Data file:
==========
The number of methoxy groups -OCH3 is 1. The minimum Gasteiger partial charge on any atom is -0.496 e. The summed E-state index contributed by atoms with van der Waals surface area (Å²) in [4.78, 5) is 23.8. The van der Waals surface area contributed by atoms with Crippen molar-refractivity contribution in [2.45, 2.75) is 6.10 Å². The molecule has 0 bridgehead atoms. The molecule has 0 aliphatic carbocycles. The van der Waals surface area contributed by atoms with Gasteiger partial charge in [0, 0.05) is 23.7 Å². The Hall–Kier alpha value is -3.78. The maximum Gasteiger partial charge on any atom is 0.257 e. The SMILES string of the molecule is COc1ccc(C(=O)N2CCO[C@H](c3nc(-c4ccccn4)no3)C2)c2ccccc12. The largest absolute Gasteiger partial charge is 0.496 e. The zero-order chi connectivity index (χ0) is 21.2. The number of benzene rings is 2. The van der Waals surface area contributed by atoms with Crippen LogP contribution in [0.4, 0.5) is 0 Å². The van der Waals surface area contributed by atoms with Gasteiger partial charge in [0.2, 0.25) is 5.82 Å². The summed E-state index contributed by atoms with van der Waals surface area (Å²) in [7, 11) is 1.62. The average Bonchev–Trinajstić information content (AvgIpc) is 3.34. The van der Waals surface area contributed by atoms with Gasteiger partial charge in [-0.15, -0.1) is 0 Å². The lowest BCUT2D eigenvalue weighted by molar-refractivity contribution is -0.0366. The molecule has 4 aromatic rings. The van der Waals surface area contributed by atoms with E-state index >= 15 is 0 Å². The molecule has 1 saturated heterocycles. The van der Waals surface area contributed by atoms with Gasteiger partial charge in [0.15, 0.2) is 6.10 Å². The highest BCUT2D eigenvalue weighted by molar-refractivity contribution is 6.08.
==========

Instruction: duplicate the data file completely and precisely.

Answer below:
The number of methoxy groups -OCH3 is 1. The minimum Gasteiger partial charge on any atom is -0.496 e. The summed E-state index contributed by atoms with van der Waals surface area (Å²) in [4.78, 5) is 23.8. The van der Waals surface area contributed by atoms with Crippen molar-refractivity contribution in [2.45, 2.75) is 6.10 Å². The molecule has 0 bridgehead atoms. The molecule has 0 aliphatic carbocycles. The van der Waals surface area contributed by atoms with Gasteiger partial charge in [0, 0.05) is 23.7 Å². The Hall–Kier alpha value is -3.78. The maximum Gasteiger partial charge on any atom is 0.257 e. The SMILES string of the molecule is COc1ccc(C(=O)N2CCO[C@H](c3nc(-c4ccccn4)no3)C2)c2ccccc12. The largest absolute Gasteiger partial charge is 0.496 e. The zero-order chi connectivity index (χ0) is 21.2. The number of benzene rings is 2. The van der Waals surface area contributed by atoms with Crippen LogP contribution in [0.4, 0.5) is 0 Å². The van der Waals surface area contributed by atoms with Gasteiger partial charge in [0.2, 0.25) is 5.82 Å². The summed E-state index contributed by atoms with van der Waals surface area (Å²) in [7, 11) is 1.62. The average Bonchev–Trinajstić information content (AvgIpc) is 3.34. The van der Waals surface area contributed by atoms with Gasteiger partial charge in [-0.15, -0.1) is 0 Å². The lowest BCUT2D eigenvalue weighted by molar-refractivity contribution is -0.0366. The molecule has 4 aromatic rings. The van der Waals surface area contributed by atoms with E-state index >= 15 is 0 Å². The molecule has 1 saturated heterocycles. The van der Waals surface area contributed by atoms with Gasteiger partial charge in [0.15, 0.2) is 6.10 Å². The highest BCUT2D eigenvalue weighted by molar-refractivity contribution is 6.08.